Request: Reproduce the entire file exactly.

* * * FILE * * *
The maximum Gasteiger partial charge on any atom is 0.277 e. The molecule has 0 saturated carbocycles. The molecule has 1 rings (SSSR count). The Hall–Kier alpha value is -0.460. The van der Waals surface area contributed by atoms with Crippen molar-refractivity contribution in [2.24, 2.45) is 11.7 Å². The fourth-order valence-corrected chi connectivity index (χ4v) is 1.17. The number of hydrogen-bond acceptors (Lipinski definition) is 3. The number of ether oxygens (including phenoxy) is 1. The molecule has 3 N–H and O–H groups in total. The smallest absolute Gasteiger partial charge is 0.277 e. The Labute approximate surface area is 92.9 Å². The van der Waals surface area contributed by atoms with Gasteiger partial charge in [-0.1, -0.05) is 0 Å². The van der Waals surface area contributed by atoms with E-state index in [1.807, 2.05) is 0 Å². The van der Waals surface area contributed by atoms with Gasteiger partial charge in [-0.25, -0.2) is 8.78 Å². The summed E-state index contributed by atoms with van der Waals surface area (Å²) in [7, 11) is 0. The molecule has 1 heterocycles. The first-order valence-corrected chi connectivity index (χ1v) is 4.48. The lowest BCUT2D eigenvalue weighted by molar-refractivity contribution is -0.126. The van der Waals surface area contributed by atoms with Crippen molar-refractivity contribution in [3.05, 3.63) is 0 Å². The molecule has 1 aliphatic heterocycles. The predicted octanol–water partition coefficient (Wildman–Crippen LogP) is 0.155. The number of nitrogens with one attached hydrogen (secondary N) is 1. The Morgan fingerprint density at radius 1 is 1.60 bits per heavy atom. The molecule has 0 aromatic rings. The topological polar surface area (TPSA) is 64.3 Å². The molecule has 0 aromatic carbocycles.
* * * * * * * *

The maximum Gasteiger partial charge on any atom is 0.277 e. The molecule has 0 saturated carbocycles. The molecule has 1 rings (SSSR count). The Hall–Kier alpha value is -0.460. The van der Waals surface area contributed by atoms with Crippen molar-refractivity contribution in [2.24, 2.45) is 11.7 Å². The fourth-order valence-corrected chi connectivity index (χ4v) is 1.17. The number of hydrogen-bond acceptors (Lipinski definition) is 3. The number of ether oxygens (including phenoxy) is 1. The molecule has 3 N–H and O–H groups in total. The smallest absolute Gasteiger partial charge is 0.277 e. The Labute approximate surface area is 92.9 Å². The van der Waals surface area contributed by atoms with Gasteiger partial charge in [-0.1, -0.05) is 0 Å². The van der Waals surface area contributed by atoms with E-state index in [1.807, 2.05) is 0 Å². The van der Waals surface area contributed by atoms with Gasteiger partial charge in [-0.25, -0.2) is 8.78 Å². The summed E-state index contributed by atoms with van der Waals surface area (Å²) in [7, 11) is 0. The molecule has 1 heterocycles. The first-order valence-corrected chi connectivity index (χ1v) is 4.48. The lowest BCUT2D eigenvalue weighted by molar-refractivity contribution is -0.126. The van der Waals surface area contributed by atoms with Crippen molar-refractivity contribution in [3.05, 3.63) is 0 Å². The molecule has 1 aliphatic heterocycles. The predicted octanol–water partition coefficient (Wildman–Crippen LogP) is 0.155. The number of nitrogens with one attached hydrogen (secondary N) is 1. The Morgan fingerprint density at radius 1 is 1.60 bits per heavy atom. The molecule has 0 aromatic rings. The topological polar surface area (TPSA) is 64.3 Å². The molecule has 0 aromatic carbocycles.